Stories/News from Seeking Alpha…

Simplify the CPI

As the Federal Reserve ratchets up interest rates, inflation has started to cool, according to many recent economic reports. Most recently, wage growth rose less than expected in the December non-farm payrolls report, resulting in further assurance that a wage-price spiral has not developed. Average hourly earnings from previous months also included significant downward revisions, giving hope that price pressures will finally melt away.

Snapshot: Investors today will see if that trend is continuing when the Department of Labor publishes the latest Consumer Price Index. Headline inflation is expected to rise 6.5% Y/Y in December, easing from 7.1% in November, and dropping for the sixth consecutive month. Core CPI – which excludes volatile food and energy prices – is expected to increase 5.7% vs. 6.0% in November, but it comes as a new term emerges for market watchers to focus on – “supercore inflation.”

Fed Chair Jerome Powell mentioned at his December press conference that the services component of inflation, excluding housing, was particularly concerning as that tends to be harder to root out than goods inflation. Some are even going more hardcore, sizing up the figure without housing and healthcare, or even other categories. Also keep in mind that Fed policymakers generally give more weight to core personal consumption expenditures, rather than the CPI, which has diverged more than usual since early last year.

Complicated equation: The reaction from market participants after 8:30 a.m. ET will depend on what they expect the Federal Reserve to do in response to the report. Traditional sentiment would say that a much cooler reading would prompt the central bank to continue tapping the brakes on rate hikes, though others feel that it alone may not be enough to adjust the Fed’s policy path. With the unemployment rate and layoffs remaining low and job openings still high, a “more meaningful softening in labor demand and wage growth will be needed,” said Jim Baird of wealth management firm Plante Moran. “Labor conditions have weakened over the past year, but remain too robust for the Fed’s liking.” (11 comments)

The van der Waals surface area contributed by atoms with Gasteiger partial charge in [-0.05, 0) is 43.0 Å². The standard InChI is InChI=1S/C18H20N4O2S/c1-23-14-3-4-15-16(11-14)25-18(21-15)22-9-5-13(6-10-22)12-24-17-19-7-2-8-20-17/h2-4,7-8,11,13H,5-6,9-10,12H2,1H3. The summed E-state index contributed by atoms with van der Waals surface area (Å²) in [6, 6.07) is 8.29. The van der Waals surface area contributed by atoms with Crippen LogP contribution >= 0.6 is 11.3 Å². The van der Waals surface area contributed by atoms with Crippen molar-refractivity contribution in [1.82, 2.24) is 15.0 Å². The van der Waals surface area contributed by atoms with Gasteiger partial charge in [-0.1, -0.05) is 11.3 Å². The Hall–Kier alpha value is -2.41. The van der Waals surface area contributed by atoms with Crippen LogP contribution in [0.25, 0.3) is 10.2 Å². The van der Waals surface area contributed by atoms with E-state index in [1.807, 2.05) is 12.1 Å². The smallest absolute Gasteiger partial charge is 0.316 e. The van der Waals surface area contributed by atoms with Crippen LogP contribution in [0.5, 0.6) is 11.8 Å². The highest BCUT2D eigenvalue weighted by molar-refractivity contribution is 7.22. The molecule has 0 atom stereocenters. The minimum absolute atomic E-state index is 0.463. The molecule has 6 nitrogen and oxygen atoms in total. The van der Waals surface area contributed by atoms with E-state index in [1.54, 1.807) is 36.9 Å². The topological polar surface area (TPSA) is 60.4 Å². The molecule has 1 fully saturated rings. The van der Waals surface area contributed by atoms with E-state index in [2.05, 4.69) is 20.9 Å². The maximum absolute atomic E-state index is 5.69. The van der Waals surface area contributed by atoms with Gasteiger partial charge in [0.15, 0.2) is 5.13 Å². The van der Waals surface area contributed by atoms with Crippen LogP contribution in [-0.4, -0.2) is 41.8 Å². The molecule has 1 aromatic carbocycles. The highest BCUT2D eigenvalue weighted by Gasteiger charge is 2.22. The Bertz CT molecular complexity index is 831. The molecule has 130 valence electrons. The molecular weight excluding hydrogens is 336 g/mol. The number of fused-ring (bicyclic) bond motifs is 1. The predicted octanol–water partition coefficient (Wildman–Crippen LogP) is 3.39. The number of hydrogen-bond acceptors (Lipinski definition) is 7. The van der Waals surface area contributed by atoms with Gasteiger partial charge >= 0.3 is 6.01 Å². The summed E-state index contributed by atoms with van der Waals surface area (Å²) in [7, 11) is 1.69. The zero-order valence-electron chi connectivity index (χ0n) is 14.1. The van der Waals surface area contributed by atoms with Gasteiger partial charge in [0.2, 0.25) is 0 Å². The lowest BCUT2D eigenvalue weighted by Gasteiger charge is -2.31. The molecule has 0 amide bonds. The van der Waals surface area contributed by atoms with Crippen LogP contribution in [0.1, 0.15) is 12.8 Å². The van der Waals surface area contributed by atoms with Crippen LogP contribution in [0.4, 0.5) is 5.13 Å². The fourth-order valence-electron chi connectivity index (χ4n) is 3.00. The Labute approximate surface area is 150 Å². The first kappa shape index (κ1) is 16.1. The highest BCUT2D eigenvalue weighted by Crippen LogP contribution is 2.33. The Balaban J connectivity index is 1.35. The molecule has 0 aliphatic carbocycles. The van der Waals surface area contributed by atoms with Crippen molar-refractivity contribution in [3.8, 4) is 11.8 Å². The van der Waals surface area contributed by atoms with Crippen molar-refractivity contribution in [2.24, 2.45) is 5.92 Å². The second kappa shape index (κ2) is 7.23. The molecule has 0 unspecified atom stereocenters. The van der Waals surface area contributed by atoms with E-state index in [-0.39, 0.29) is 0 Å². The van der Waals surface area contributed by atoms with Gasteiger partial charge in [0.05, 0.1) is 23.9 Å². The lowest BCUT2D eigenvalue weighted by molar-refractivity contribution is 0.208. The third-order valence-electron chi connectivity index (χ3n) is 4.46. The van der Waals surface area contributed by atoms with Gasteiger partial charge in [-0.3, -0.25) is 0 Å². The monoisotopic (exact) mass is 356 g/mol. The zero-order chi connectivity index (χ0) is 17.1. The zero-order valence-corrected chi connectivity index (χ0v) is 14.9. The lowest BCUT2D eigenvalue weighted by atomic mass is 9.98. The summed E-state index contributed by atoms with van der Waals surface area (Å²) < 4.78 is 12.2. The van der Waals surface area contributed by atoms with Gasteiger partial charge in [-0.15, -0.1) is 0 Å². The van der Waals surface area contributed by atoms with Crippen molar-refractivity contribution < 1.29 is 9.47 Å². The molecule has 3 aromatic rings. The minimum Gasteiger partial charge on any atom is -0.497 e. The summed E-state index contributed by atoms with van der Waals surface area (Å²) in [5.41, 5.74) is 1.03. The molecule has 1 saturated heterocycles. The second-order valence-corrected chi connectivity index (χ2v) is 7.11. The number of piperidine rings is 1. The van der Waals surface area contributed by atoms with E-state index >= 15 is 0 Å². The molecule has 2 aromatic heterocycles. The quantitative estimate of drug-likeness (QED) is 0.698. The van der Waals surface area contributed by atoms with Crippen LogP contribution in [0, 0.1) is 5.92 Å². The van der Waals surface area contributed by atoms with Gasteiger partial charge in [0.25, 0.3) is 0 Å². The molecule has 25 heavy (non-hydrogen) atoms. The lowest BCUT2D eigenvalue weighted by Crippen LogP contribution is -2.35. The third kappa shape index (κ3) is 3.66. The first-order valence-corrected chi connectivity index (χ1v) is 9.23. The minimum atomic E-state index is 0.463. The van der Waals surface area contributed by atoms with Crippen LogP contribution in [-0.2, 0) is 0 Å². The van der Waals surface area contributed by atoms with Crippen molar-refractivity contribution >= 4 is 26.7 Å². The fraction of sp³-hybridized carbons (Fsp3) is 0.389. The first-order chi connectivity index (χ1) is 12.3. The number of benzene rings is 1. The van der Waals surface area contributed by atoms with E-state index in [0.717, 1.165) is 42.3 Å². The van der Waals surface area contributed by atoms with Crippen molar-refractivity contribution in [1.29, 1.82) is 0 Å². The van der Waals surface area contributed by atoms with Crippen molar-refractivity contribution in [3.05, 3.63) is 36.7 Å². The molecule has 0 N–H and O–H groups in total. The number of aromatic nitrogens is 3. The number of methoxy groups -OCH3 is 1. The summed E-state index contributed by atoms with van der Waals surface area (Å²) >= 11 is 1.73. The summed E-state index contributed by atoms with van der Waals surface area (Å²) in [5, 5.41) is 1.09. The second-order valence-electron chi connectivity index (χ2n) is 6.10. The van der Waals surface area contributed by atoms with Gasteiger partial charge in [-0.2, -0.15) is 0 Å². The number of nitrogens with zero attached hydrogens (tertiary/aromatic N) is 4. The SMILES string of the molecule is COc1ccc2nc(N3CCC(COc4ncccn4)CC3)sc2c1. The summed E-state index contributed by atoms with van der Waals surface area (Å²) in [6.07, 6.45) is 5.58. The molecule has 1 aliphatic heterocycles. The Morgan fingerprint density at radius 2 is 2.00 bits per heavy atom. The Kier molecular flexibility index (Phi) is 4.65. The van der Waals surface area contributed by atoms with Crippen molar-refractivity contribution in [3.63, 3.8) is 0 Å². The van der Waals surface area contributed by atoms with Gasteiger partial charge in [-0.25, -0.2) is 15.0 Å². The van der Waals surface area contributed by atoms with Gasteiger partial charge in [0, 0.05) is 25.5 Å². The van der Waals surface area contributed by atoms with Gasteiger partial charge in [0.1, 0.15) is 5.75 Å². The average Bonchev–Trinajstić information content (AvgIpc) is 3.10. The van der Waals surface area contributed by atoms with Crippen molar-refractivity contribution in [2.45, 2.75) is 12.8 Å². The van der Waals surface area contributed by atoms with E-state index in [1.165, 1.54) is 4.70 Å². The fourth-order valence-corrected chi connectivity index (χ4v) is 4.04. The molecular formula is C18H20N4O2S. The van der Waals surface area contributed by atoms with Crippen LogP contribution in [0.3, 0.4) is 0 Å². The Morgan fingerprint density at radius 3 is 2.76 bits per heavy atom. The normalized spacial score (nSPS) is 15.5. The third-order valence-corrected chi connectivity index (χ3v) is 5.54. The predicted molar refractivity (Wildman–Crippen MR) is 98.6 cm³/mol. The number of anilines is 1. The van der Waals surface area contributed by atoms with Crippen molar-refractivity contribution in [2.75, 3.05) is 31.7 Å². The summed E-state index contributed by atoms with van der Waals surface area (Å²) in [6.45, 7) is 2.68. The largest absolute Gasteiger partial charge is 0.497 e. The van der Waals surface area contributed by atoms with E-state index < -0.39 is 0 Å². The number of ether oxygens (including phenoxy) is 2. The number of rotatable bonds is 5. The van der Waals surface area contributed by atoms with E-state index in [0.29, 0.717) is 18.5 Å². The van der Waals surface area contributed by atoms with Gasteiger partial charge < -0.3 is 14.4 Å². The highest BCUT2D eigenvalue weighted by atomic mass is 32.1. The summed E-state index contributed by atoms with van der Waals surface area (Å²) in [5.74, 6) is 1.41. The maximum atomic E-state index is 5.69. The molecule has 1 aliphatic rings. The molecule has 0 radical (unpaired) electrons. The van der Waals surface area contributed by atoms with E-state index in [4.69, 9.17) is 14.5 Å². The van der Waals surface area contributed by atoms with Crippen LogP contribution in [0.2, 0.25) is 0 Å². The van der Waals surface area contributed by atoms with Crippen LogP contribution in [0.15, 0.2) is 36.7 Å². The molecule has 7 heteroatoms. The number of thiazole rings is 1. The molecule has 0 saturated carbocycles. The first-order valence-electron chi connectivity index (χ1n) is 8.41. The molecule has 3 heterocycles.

Peltz at it again

A high-profile proxy fight has broken out at Disney (DIS) as activist investor Nelson Peltz attempts to join the company’s board. Peltz is a significant shareholder, with his Trian Fund Management holding around $800M worth of Disney stock, though the House of Mouse has rebuffed his advances. The battle also threatens another chaotic period at Disney following executive shakeups over the last few months.

What does Peltz want? He had previously advocated for the removal of Bob Chapek from the board, which he got after Bob Iger returned as CEO in November. The main thing right now is his own board seat, which was denied by Disney on Wednesday (Nike’s (NKE) Mark Parker was elected to replace Susan Arnold as Disney chair following the company’s next annual meeting). Trian wants to make operational improvements and reduce costs – like possibly cutting streaming losses, spinning off some media divisions, or restricting dealmaking – as Disney’s stock trades near pandemic lows.